Governor Glenn Youngkin at the higher-ed summit at the University of Virginia. Photo credit: The Daily Progress
by James A. Bacon
Governor Glenn Youngkin outlined yesterday his vision for colleges and universities in Virginia as bastions of free speech and intellectual diversity where people come together to devise solutions to society’s most pressing problems.
“How do we ask serious questions and foster informed debate so we can get to answers?” he asked in a pragmatic defense of free speech in a keynote speech of a statewide higher-ed conclave held at the University of Virginia. The answer was implicit in the title of the event: the Higher Education Summit on Free Speech and Intellectual Diversity.
The summit was attended by representatives, including many presidents, of every public university in Virginia and more than half of the state’s private higher-ed institutions. The end goal of the event, said Secretary of Education Aimee Guidera in introductory remarks, was for every institution to create an “action plan” to advance the goals of free speech and intellectual diversity.
Youngkin began laying the groundwork a year ago when he addressed the Council of Presidents and pushed them toward the same goals. The Council, comprised of Virginia college and university presidents, adopted a statement endorsing free speech and intellectual diversity in the abstract. But as discussions at Wednesday’s summit made clear, there is considerable gray area in applying free speech principles in the real world. The next step is to move beyond the expression of abstract principles to putting those principles into action. Continue reading
In case you missed it…
A Note from The Jefferson Council Executive Director Jim Bacon
November 18, 2023
Dear friend of The Jefferson Council,
Last month the Council invited best-selling author Abigail Shrier to the University of Virginia to share her findings on the transgender phenomenon. Unwilling to contest her ideas in a civil manner, transgender students and their sympathizers tried to shut her down. First, they sabotaged the event-registration process to depress sign-ups. During the event itself, more than 100 angry demonstrators pressed against the sidewalk and shouted insults and profanities at attendees entering Minor Hall. Then, as people were leaving, a group of non-students, possibly associated with Antifa, harassed and vilified attendees as they walked back to their cars.
Protestors outside The Jefferson Council event with Abigail Shrier.
Photo taken by TJC President Tom Neale on his iPhone as the protestors surrounded him screaming “You’re a F-ing fascist, F-ing racist, F-ing homophobe” and wishing death to him and his family.
This is not acceptable behavior at Mr. Jefferson’s University. Continue reading
Jason Miyares. Photo credit: Washington Post
by James A. Bacon
On the evening of Aug. 11, 2017, more than 300 torch-bearing white supremacists marched down the Lawn at the University of Virginia chanting, “Jews will not replace us.” The phrase is not self-explanatory, but the marchers were widely thought to be proclaiming that Jews would not displace Christian Whites as the dominant element of society. The white supremacists were not calling for the slaughter of Jews. Rather, embracing the rhetoric of victimhood and grievance that has so saturated 21st-century America, they were expressing a yearning for the good-old-days when Christian Whites ran the show.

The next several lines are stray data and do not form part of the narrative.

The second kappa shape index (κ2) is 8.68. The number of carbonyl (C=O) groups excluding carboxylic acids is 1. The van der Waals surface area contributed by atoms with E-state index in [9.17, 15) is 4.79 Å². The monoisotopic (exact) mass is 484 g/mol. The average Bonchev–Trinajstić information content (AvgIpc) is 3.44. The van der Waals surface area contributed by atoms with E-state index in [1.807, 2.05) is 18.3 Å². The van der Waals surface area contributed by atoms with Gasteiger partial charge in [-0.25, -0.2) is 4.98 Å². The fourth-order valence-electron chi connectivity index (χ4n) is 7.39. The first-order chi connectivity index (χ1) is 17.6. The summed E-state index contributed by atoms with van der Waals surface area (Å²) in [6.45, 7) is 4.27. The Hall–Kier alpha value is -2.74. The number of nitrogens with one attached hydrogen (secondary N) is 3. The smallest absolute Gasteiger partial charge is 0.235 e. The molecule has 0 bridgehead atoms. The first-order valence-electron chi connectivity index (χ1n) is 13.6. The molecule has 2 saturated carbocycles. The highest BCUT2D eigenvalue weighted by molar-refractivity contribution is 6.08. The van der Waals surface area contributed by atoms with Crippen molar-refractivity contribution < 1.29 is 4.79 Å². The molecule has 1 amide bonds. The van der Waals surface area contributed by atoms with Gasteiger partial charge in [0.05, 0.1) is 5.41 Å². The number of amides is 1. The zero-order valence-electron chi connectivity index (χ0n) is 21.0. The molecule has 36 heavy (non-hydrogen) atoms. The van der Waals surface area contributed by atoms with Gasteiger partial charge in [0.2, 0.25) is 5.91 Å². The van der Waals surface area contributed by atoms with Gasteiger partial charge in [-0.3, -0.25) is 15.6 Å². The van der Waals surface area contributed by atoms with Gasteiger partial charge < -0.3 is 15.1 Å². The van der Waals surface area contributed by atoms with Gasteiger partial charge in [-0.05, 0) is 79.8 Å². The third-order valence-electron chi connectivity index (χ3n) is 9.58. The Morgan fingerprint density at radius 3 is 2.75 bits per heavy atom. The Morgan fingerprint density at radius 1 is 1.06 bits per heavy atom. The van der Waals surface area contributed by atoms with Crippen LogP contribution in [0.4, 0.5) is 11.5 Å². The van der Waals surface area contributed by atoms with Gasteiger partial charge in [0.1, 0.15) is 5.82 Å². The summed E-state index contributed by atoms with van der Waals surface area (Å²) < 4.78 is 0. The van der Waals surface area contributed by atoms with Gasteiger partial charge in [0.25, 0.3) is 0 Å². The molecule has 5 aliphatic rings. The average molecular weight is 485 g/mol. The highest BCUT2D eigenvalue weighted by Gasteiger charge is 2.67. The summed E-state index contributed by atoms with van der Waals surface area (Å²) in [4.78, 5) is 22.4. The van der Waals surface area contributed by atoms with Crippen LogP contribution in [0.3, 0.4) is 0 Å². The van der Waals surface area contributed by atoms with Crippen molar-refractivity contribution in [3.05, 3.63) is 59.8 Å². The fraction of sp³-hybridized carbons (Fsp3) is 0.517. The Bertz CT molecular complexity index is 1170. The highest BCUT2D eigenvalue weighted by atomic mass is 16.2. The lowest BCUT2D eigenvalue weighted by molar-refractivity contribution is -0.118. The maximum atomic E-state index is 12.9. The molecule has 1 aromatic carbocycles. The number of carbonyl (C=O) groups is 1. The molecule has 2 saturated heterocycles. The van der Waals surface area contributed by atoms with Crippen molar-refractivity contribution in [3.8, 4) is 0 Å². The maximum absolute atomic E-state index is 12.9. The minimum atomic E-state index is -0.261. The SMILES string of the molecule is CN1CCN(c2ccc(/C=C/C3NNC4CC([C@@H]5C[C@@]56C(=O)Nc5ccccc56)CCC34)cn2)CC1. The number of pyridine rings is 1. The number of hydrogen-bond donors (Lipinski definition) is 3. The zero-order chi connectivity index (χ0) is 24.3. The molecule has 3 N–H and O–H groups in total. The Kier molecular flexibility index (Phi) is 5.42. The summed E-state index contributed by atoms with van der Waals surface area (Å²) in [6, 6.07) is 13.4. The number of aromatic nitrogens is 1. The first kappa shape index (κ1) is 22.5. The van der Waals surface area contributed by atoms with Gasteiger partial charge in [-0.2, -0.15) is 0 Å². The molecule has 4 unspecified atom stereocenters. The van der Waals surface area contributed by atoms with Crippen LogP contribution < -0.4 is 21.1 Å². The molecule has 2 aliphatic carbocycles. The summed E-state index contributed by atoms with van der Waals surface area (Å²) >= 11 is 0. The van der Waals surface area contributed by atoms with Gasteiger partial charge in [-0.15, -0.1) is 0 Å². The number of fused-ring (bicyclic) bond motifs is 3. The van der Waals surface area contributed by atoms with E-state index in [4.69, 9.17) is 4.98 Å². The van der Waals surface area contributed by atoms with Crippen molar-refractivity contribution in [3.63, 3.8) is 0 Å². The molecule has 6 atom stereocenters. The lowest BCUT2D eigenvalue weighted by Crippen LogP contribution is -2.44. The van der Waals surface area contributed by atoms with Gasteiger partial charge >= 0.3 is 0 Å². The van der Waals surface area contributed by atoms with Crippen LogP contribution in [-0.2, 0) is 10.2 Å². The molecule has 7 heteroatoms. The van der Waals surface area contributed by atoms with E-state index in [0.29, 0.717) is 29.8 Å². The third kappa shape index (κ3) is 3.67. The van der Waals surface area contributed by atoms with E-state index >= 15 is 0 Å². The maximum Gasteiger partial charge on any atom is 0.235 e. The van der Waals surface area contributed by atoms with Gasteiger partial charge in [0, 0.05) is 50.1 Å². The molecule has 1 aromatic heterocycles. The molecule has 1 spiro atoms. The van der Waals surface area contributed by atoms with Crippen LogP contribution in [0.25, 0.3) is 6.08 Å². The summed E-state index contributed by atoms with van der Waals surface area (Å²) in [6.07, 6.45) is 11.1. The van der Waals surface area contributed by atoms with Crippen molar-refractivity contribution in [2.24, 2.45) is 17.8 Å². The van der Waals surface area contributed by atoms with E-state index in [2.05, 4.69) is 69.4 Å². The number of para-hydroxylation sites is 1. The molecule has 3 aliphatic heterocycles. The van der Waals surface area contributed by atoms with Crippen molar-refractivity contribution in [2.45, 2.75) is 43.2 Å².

Fast forward to Oct. 24, 2023. Hundreds of demonstrators marched down the Lawn waving Palestinian flags and chanted “Palestine will be free from the river to the sea.” Their meaning was crystal clear. They weren’t merely vilifying Jews. Just days after the horrific Hamas attacks on Israel, the protesters were demanding the eradication of the Israeli state, and they were endorsing terror against Jewish civilians as a means of achieving it. Whether wittingly or unwittingly, they were advocating genocide.
In 2017 University officials quickly, forcefully, and quite correctly condemned the antisemitism of the Unite the Right rally. In 2023, the response to the Palestinians has been muted. Continue reading
The Jefferson Council distributed the following statement and attached report to the University of Virginia Board of Visitors this morning.
Dear Board of Visitors members,
On Oct. 11, 2023, journalist Abigail Shrier engaged in a Q&A session at the University of Virginia discussing the transgender movement in the United States. Offended by her views, transgender militants and their allies sabotaged attendance of the event, abrogated an agreement with university authorities restricting where to hold their protest, crowded the entrance to the venue at Minor Hall, berated attendees entering the event, and harassed attendees leaving the event.
In a communication to the Board in response to a letter from Jefferson Council President Tom Neale, the administration responded that some of the behavior was “disappointing,” but noted that there were “no arrests or injuries, and no property damage.” The administration found no grounds for follow-up action.
We vigorously take issue with the administration’s spin. We believe that protesters should be held to a higher standard than not causing injury or property damage. Continue reading
Mary Kate Cary. Photo credit: The Miller Center
Here follows the second part of a speech delivered by Professor Mary Kate Cary to the Colonnade Club Oct. 12. Part I recounted the state of free speech at the University of Virginia. In Part II she describes what can be done to improve it. The transcript, originally published at Think Again, is republished with permission. — JAB
We’re seeing some progress lately, and we need to keep the momentum going. While there are other organizations on Grounds I cannot speak for, here are some of the organizations and initiatives I know of:
UVA’s Committee on Free Expression and Free Inquiry, on which I was honored to serve, produced the statement that was unanimously endorsed by Board of Visitors after classes let out in summer of 2021. As a result, many students don’t know about it. That’s why I hand it out with my syllabus every semester. I expect my students to live up to what it says, and we discuss it the first day of class. Whether you are a member of faculty or staff, a student, a parent, a friend, or a community member, you can endorse the statement at Hoosforfreespeech.com. You can even do it anonymously. Continue reading